With both lightweights sitting near the top of the division and neither currently booked, Justin Gaethje is ready to revisit his Fight of the Year with Dustin Poirier.
No official UFC offer has been made so nothing is a done deal, but after Gaethje and Poirier engaged in an all-time slugfest back in 2018, it seems the matchmaker’s job is already done. For his part, Gaethje is confident he’ll soon see Poirier standing across the octagon from him again, although there are a few others who might disagree with him.
“I think that’s the obvious answer,” Gaethje told MMA Fighting regarding the Poirier rematch. “He’s No. 2, he has no dance partner, and the same with me. I think that fight is certainly a title contention fight. The winner of [Charles] Oliveira and [Beneil] Dariush fight, obviously [they] are going to fight for the title in October, so I need to fight Dustin in August, September, or October to put me on that perfect timeline.
“You can’t force anybody to fight. I’m not saying he doesn’t want to fight me, but he probably doesn’t need to ever fight again with how much money he’s made. So I don’t know. I think he’ll take it. Some people around me think he won’t take it. All I can do is focus on myself in that regard.”
Poirier hasn’t given any indication that he’s not interested in a rematch against Gaethje, especially after he specifically spoke about looking for the biggest and best fights possible in the wake of declining a callout from Beneil Dariush.
Of course, signing up for a rematch against Gaethje is also like volunteering to get into a 10-car pile-up on the highway doing 100 miles per hour, so there’s a certain amount of risk involved that may send Poirier looking elsewhere since he already earned a knockout win in their first fight.
Gaethje understands that anything is possible, but he’s hoping that Poirier will ultimately choose to scrap with him again.
“Obviously that’s always a concern,” Gaethje said. “I need a dance partner and if they say no, there’s literally nothing I can do about it. I’m not concerned personally about Dustin specifically, because I think he’s not done fighting. I think he’s still going to want to fight. I think I’m a big fight, a big name. That’s a win-win for both of us in regards to the top echelon of this sport. I think I bring more to the table than that specific matchup [with Dariush] at that time. So I don’t think he would take the same course when it comes to making the choice.
“The only thing is obviously anyone that steps in there [against me] comes out with a lot of damage, so you ask yourself, do you want to take that risk? ‘Do I need to take that risk?’ I can’t be sure that the answer’s yes, but I hope so.”
Beyond a potential title fight being awarded to the winner, Gaethje would also love nothing more than to get the opportunity to exact revenge on Poirier after falling to him five years ago.
Since that time, Gaethje has racked up a 6-2 record including four knockouts, seven performance bonuses, and another Fight of the Year for his 2021 war with Michael Chandler. That impressive résumé aside, Gaethje feels like he’s improved dramatically since fighting Poirier the first time around and would just love the chance to prove that in a rematch.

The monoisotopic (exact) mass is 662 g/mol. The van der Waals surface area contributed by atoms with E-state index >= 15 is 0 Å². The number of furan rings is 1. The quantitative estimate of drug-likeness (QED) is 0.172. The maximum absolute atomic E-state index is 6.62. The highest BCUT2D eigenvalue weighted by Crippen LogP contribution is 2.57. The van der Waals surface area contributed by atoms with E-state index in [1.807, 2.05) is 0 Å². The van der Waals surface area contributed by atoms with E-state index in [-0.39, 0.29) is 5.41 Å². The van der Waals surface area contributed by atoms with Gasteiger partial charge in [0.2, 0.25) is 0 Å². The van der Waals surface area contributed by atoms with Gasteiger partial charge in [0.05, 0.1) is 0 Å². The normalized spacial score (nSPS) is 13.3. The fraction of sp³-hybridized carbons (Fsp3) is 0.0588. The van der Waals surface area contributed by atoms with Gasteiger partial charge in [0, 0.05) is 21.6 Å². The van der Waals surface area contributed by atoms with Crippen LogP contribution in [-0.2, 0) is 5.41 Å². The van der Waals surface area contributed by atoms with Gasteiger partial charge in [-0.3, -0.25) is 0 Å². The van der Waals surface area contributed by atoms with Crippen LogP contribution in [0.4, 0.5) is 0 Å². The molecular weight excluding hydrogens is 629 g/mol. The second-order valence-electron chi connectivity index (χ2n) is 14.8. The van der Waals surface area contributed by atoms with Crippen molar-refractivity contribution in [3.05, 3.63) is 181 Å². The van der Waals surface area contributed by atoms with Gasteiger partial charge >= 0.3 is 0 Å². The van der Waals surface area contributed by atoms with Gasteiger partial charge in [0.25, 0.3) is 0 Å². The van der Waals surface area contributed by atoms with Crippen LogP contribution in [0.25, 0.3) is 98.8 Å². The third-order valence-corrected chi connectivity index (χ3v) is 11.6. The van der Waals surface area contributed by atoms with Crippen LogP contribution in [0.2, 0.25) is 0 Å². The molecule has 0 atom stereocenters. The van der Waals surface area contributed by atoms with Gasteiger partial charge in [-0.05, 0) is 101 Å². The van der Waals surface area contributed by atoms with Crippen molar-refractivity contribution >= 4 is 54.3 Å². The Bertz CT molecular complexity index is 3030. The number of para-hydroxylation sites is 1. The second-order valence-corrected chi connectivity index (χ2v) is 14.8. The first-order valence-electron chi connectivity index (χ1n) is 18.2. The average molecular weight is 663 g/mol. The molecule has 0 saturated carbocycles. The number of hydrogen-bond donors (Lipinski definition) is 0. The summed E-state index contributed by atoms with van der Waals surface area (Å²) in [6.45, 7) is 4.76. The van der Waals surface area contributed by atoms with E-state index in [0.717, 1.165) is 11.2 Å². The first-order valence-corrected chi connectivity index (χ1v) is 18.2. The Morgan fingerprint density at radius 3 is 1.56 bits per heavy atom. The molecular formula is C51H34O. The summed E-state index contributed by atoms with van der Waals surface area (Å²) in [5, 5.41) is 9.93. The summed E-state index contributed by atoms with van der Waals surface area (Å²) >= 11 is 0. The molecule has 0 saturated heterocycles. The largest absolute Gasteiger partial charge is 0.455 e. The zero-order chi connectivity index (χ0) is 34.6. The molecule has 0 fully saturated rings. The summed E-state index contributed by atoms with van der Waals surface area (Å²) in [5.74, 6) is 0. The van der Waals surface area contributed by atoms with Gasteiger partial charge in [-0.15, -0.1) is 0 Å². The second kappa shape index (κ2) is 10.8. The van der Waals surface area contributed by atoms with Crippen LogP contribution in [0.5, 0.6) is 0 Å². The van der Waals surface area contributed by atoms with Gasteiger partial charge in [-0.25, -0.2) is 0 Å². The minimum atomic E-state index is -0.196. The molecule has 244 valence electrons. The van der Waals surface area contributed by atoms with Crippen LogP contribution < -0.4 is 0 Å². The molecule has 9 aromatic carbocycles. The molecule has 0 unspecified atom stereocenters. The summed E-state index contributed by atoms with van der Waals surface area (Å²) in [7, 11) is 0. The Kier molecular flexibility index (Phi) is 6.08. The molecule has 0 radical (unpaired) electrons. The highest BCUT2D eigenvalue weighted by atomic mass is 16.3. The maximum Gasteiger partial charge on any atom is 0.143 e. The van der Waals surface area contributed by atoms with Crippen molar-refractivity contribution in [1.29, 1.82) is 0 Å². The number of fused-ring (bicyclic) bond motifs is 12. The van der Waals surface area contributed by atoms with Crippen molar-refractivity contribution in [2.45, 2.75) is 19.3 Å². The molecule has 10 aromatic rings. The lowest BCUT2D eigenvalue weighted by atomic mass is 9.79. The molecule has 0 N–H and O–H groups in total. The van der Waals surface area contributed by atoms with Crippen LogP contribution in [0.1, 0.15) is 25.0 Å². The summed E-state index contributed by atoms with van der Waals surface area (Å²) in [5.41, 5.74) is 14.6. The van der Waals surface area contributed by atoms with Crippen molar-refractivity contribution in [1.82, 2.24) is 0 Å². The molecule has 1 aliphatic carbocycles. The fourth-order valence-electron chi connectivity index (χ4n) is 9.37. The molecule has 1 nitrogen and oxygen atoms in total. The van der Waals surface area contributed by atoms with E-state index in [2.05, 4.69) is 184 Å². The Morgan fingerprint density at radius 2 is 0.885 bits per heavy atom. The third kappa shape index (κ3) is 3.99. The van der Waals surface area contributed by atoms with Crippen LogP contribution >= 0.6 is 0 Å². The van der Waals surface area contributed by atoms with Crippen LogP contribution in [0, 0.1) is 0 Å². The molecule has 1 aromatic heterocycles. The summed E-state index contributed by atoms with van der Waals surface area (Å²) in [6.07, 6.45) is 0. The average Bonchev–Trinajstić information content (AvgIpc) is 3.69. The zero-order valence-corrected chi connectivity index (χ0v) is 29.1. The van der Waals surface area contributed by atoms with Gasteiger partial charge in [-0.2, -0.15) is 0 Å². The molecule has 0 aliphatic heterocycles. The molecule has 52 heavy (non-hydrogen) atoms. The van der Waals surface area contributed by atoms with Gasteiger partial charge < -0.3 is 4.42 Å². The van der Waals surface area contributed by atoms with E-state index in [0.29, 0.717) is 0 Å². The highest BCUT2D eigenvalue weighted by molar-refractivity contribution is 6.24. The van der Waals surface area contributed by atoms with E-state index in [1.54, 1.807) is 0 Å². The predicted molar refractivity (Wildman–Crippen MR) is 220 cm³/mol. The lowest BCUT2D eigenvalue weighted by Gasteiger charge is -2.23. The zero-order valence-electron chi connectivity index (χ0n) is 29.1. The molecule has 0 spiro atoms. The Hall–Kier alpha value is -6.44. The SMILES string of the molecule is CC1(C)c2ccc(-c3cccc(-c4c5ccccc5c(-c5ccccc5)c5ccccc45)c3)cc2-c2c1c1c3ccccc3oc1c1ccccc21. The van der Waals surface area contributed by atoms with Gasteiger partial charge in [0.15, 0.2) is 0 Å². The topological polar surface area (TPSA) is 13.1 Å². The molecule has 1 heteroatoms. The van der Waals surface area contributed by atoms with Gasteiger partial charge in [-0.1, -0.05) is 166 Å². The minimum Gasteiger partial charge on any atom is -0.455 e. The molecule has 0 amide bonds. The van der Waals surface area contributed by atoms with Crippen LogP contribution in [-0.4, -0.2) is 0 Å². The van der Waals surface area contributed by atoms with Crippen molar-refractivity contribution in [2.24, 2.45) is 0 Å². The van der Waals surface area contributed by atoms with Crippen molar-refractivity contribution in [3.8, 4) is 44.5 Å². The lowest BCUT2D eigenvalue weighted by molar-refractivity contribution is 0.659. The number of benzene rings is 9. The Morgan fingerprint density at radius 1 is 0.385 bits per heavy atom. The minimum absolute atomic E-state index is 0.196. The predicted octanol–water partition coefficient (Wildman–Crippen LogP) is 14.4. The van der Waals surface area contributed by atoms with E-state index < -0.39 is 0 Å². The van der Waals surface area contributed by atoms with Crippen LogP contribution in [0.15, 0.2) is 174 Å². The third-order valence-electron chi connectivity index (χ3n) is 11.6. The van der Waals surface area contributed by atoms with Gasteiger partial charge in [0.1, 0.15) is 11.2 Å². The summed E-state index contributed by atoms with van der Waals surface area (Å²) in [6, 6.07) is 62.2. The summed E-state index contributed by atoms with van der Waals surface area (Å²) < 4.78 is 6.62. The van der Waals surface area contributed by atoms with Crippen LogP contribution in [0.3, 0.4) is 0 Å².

“I would say [the differences are] night and day,” Gaethje explained. “I used to be very emotional. I used to think I needed to build up this anger to be the person I needed to be. And through all the experience and all these fights, I’ve understood that it’s just who I am. My athletic ability, my intuitive ability to operate in the chaos and control the chaos, I think is something I’ve really been able to hone into and understand that it’s something that allows me to be the fighter that I need to be.
“I think we’re both different fighters [from 2018]. Obviously, that was five years ago. So yeah, it’s a different ballgame, but a fight’s a fight. At the end of the day, I think he’s got phenomenal skills, he’s a hell of a matchup for me, and nothing short of Fight of the Century again.”
Even without a title on the line, Gaethje vs. Poirier 2 would be must-see TV, but is that a matchup prominent enough to headline a pay-per-view?
Gaethje believes that’s definitely possible, not only because of the kind of fight he expects with Poirier, but also thanks to both becoming established draws over the past few years.
That said, Gaethje hopes the UFC is willing to compensate them properly if he’s offered a main event clash against Poirier, because otherwise he’d be completely OK with a three-round fight.
“I prefer three rounds because it’s 10 minutes less of fighting,” Gaethje said. “I get paid pretty much the same amount whether it’s a three- or five-round fight. If they were to break what I make into thirds and then add two thirds on the end and pay me that, I would fight five rounds any day. I think it would be worth it then. I think the most dangerous rounds are the fourth and fifth rounds, but I also think that’s when the elite caliber of fighter or the better fighter is more obvious. I could argue both ways.
“My coach wants five rounds. I think it needs to be five rounds, especially with where it leads to. It’s leading to a title fight. I think these fights should be fought for five rounds, but again, I need to be compensated for those two [extra] rounds.”